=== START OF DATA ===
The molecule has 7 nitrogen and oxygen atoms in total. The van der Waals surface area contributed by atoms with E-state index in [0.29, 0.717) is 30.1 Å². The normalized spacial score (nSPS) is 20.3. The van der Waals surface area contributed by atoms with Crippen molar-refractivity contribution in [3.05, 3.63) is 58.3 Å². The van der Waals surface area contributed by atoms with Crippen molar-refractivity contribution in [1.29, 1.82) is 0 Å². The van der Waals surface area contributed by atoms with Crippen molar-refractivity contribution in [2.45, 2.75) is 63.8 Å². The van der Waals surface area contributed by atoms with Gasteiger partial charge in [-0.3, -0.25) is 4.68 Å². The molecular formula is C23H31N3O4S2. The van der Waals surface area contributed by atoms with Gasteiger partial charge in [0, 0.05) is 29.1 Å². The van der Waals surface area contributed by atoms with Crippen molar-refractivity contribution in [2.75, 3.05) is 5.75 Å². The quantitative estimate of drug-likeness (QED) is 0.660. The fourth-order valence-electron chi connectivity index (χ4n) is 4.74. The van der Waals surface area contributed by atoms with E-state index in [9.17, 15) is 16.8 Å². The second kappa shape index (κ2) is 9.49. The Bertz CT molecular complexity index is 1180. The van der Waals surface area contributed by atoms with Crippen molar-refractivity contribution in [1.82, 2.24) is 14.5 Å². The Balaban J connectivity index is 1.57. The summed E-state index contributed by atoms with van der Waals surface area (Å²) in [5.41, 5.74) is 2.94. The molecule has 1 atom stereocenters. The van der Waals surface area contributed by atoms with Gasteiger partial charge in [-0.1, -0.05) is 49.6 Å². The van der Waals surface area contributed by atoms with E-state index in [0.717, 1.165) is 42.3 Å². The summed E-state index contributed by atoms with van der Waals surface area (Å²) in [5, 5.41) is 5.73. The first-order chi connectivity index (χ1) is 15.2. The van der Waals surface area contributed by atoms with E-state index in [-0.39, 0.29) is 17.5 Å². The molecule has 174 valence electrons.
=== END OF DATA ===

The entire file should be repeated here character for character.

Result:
The molecule has 7 nitrogen and oxygen atoms in total. The van der Waals surface area contributed by atoms with E-state index in [0.29, 0.717) is 30.1 Å². The normalized spacial score (nSPS) is 20.3. The van der Waals surface area contributed by atoms with Crippen molar-refractivity contribution in [3.05, 3.63) is 58.3 Å². The van der Waals surface area contributed by atoms with Crippen molar-refractivity contribution in [1.29, 1.82) is 0 Å². The van der Waals surface area contributed by atoms with Crippen molar-refractivity contribution in [2.45, 2.75) is 63.8 Å². The van der Waals surface area contributed by atoms with Gasteiger partial charge in [-0.3, -0.25) is 4.68 Å². The molecular formula is C23H31N3O4S2. The van der Waals surface area contributed by atoms with Gasteiger partial charge in [0, 0.05) is 29.1 Å². The van der Waals surface area contributed by atoms with Crippen molar-refractivity contribution in [2.75, 3.05) is 5.75 Å². The quantitative estimate of drug-likeness (QED) is 0.660. The fourth-order valence-electron chi connectivity index (χ4n) is 4.74. The van der Waals surface area contributed by atoms with E-state index in [9.17, 15) is 16.8 Å². The second kappa shape index (κ2) is 9.49. The Bertz CT molecular complexity index is 1180. The van der Waals surface area contributed by atoms with Crippen molar-refractivity contribution in [1.82, 2.24) is 14.5 Å². The Balaban J connectivity index is 1.57. The summed E-state index contributed by atoms with van der Waals surface area (Å²) in [5.41, 5.74) is 2.94. The molecule has 1 atom stereocenters. The van der Waals surface area contributed by atoms with Gasteiger partial charge in [-0.1, -0.05) is 49.6 Å². The van der Waals surface area contributed by atoms with E-state index in [0.717, 1.165) is 42.3 Å². The summed E-state index contributed by atoms with van der Waals surface area (Å²) in [5, 5.41) is 5.73. The first-order chi connectivity index (χ1) is 15.2. The van der Waals surface area contributed by atoms with E-state index in [-0.39, 0.29) is 17.5 Å². The molecule has 174 valence electrons.